CHICAGO, IL USA (UroToday.com) - Presented by Nicholas Vogelzang, MD at the American Society of Clinical Oncology (ASCO) Annual Meeting - May 31 - June 4, 2013 - McCormick Place - Chicago, IL USA
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Efficacy and safety of radium-223 dichloride (Ra-223) in castration-resistant prostate cancer (CRPC) patients with bone metastases who did or did not receive prior docetaxel (D) in the phase III ALSYMPCA trial
Nicholas J. Vogelzang, Svein Inge Helle, Dag Clement Johannessen, Joe M. O’Sullivan, Jose E. Garcia-Vargas, C. Gillies O’Bryan-Tear, Minghua Shan, Chris Parker
Comprehensive Cancer Centers of Nevada, Las Vegas, NV; Haukeland University Hospital, Bergen, Norway; Ullevål University Hospital, Oslo, Norway; Centre for Cancer Research and Cell Biology, Queen’s University, Belfast, Ireland; Bayer HealthCare Pharmaceuticals, Montville, NJ; Algeta ASA, Oslo, Norway; The Royal Marsden NHS Foundation Trust, Sutton, United Kingdom
Background: Ra-223, a first-in-class a-emitter, significantly improved median overall survival (OS) by 3.6 mo vs placebo (Pbo) in CRPC patients (pts) with bone metastases (mets) receiving best standard of care (BSoC) in the ALSYMPCA study (HR = 0.695; 95% CI, 0.581-0.832; p = 0.00007), and had a highly favorable safety profile in the updated ALSYMPCA analysis (Parker et al. ASCO 2012). This predefined subgroup analysis assessed efficacy and safety of Ra-223 in pts who did or did not receive prior D (pD).
Methods: Eligible pts had progressive, symptomatic CRPC with ≥ 2 bone mets; had no known visceral mets; were receiving BSoC; and had received pD, or were unfit for or declined D (npD). Pts were randomized 2:1 to 6 injections of Ra-223 (50 kBq/kg IV) q4wk or matching Pbo and stratified by prior D use, baseline alkaline phosphatase level, and current bisphosphonate use. Survival data were compared using a log-rank test.
Results: 395/921 (43%) randomized pts had npD (Ra-223, n = 262; Pbo, n = 133); 526/921 (57%) received pD (Ra-223, n = 352; Pbo, n = 174). Median ages were 74 y (npD) and 69 y (pD). In pts with npD, median OS was 16.1 mo in the Ra-223 group vs 11.5 mo in the Pbo group (HR = 0.745; 95% CI, 0.562-0.987; p = 0.039). In pts with pD, median OS was 14.4 mo vs 11.3 mo in the Ra-223 and Pbo groups, respectively (HR 5 0.710; 95% CI, 0.565-0.891; p = 0.003). Overall, there was a low incidence of myelosuppression. Incidences of neutropenia and thrombocytopenia were higher in pts with pD vs pts with npD.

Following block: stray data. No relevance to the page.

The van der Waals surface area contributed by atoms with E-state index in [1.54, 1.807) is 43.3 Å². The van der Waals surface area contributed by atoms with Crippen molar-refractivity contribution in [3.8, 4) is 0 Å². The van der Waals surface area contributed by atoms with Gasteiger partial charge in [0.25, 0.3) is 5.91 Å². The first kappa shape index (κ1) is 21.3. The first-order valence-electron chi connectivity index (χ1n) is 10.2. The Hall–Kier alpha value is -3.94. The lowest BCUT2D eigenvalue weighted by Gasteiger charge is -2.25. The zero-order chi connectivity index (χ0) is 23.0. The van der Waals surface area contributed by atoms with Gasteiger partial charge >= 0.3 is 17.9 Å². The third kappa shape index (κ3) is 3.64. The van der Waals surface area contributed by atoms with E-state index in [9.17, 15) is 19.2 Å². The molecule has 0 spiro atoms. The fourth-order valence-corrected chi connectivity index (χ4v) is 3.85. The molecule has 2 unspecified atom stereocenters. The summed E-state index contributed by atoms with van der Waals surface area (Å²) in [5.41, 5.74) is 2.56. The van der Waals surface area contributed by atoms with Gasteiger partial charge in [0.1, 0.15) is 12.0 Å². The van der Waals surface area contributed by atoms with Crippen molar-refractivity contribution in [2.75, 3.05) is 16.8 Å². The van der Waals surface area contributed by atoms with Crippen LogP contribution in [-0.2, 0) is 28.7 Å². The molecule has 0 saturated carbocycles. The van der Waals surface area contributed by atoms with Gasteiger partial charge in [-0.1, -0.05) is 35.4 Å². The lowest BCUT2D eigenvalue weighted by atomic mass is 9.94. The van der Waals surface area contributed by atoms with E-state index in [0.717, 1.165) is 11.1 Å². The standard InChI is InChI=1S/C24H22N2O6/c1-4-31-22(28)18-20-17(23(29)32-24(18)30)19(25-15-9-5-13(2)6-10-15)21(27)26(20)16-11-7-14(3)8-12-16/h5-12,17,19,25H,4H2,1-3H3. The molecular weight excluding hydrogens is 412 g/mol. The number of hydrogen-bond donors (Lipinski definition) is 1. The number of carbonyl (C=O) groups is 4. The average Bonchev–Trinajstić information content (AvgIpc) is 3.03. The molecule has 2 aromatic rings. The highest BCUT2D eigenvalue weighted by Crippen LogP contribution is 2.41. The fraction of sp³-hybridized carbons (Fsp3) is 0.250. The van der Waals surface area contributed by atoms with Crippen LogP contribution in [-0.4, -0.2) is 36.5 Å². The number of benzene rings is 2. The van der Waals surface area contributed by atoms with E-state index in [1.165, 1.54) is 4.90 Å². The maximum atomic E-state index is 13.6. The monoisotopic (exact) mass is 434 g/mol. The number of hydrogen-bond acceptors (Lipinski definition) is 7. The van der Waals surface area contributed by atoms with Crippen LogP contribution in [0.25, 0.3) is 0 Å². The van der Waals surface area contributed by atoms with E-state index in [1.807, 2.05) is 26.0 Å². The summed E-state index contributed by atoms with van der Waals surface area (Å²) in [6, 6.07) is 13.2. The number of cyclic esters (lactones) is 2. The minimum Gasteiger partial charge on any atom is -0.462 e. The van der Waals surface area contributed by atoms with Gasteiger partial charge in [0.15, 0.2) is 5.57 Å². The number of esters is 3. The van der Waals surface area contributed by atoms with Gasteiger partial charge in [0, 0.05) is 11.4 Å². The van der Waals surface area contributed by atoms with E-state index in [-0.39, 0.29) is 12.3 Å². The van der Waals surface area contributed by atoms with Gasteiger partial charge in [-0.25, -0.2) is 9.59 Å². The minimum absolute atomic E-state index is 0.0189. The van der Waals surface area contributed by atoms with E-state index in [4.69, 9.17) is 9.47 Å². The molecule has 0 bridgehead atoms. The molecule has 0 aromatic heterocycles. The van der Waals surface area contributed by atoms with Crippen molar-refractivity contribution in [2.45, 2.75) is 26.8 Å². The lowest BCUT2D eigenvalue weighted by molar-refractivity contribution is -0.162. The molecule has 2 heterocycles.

Conclusions: Ra-223 significantly prolonged OS and had a highly favorable safety profile in CRPC pts with bone mets, regardless of whether they had pD or npD. pD pts had a slightly increased rate of grade 3 and 4 bone marrow suppression with Ra-223. Clinical trial information: NCT00699751.
Nicholas Vogelzang, MD was trained in GU oncology, and particularly testis cancer, at the University of Minnesota from 1978-1982. He was appointed as the first full-time genitourinary medical oncology investigator at the University of Chicago and was Director of GU Oncology from 1982 to 1999. He was also the founding chair of the Prostate/GU committee of the CALGB from 1992-99. In 1999 he became the Fred C. Buffett Professor of Medicine and Chair in Genitourinary Oncology as well as Director of the University of Chicago Cancer Research Center (UCCRC). Upon moving to become the Director of the Nevada Cancer Institute (2004-2009) he set up the first phase GU program in the state of Nevada recruiting Drs. Oscar Goodman and Wolf Samlowski. In 2009, he (and later Drs Goodman and Samlowski) joined the Comprehensive Cancer Centers of NV (a US Oncology Affiliate). He is now co-chair of GU Oncology for US Oncology, chairs the Developmental Therapeutics Comm and sits on the Research Executive Committee.
He remains involved in SWOG as the vice chair of the GU Committee, in translational research (most recently on circulating tumor cells) and performs and leads Phase I, II and III trials for both US Oncology and pharma. Although primarily focused on prostate and kidney cancer clinical trials, he has authored numerous publications in bladder cancer. He currently is the PI of the US Oncology Research network for a randomized phase 2 trial of gemcitabine/cisplatin +/- eribulin.